A Cautionary Tale  pg. 7

The public health response to SARS proved that scientists are becoming more adept at mounting dramatic research responses to the sudden emergence of traumatic diseases. They are less skilled at maintaining public support while they prepare for the next viral pandemic, which typically surfaces every 50 years or so. Should such an incident take place, a well-oiled system for manufacturing and delivering vaccines will be crucial to saving millions of lives. Such a system does not yet exist.

If there is a plus side to the cloud of bioterrorism that hangs over the Western world, it is that governments are infusing money into public health to address potential threats of epidemics and pandemics. “The flu provides a good model for testing how well we respond to major outbreaks of disease,” Griffin says. “We now know much more about what we need to do and where the gaps in the system are.”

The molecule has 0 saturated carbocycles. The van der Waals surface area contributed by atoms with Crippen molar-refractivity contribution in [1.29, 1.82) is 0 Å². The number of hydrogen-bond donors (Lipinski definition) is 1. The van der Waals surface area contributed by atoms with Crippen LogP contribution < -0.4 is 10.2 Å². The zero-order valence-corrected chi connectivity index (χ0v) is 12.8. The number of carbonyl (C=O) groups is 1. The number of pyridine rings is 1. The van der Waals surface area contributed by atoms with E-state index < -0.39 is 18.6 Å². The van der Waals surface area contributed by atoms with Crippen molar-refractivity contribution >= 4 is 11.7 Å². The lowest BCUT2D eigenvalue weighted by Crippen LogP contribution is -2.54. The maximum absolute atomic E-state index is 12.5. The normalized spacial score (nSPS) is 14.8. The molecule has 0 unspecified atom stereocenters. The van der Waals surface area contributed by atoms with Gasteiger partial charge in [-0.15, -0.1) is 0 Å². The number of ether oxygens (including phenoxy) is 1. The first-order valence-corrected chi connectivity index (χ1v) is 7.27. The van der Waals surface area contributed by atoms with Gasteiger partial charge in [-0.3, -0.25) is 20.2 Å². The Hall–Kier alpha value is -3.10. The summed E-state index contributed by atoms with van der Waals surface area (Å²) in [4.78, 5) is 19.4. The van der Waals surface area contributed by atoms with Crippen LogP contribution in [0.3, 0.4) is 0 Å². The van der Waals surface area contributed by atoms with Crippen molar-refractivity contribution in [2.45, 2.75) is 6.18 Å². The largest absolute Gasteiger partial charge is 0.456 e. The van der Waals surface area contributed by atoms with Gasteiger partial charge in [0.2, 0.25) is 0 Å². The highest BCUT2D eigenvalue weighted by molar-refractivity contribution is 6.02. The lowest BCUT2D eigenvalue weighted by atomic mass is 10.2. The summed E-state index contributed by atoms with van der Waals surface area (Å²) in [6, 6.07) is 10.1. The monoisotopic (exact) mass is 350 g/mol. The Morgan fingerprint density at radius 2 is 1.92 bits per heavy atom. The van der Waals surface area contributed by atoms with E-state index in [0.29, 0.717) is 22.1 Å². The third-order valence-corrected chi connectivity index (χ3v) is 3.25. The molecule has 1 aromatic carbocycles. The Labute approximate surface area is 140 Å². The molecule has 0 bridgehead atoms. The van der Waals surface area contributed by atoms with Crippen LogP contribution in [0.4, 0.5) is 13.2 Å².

One of those gaps, she says, is the under-use of effective antiviral medications, which have tended to be under-prescribed by physicians and under-tested in various populations.

Webster echoes that sentiment, insisting, “We need to begin stockpiling antiviral flu medicine. Because flu strains mutate so quickly, it won’t help to stockpile flu vaccines, but the flu drug is effective against every single strain of flu we’ve tested it against. Legislators have to put that on their radar screens. The precursors, the viruses, for a pandemic like the one in 1918 are out there.”

Still, Edwards believes there is reason to hope. “The more we continue to prepare for a disease, and particularly for a bioterrorism event,” she says, “the less likely it is it will happen.”

Mary Beth Gardiner contributed to this story.

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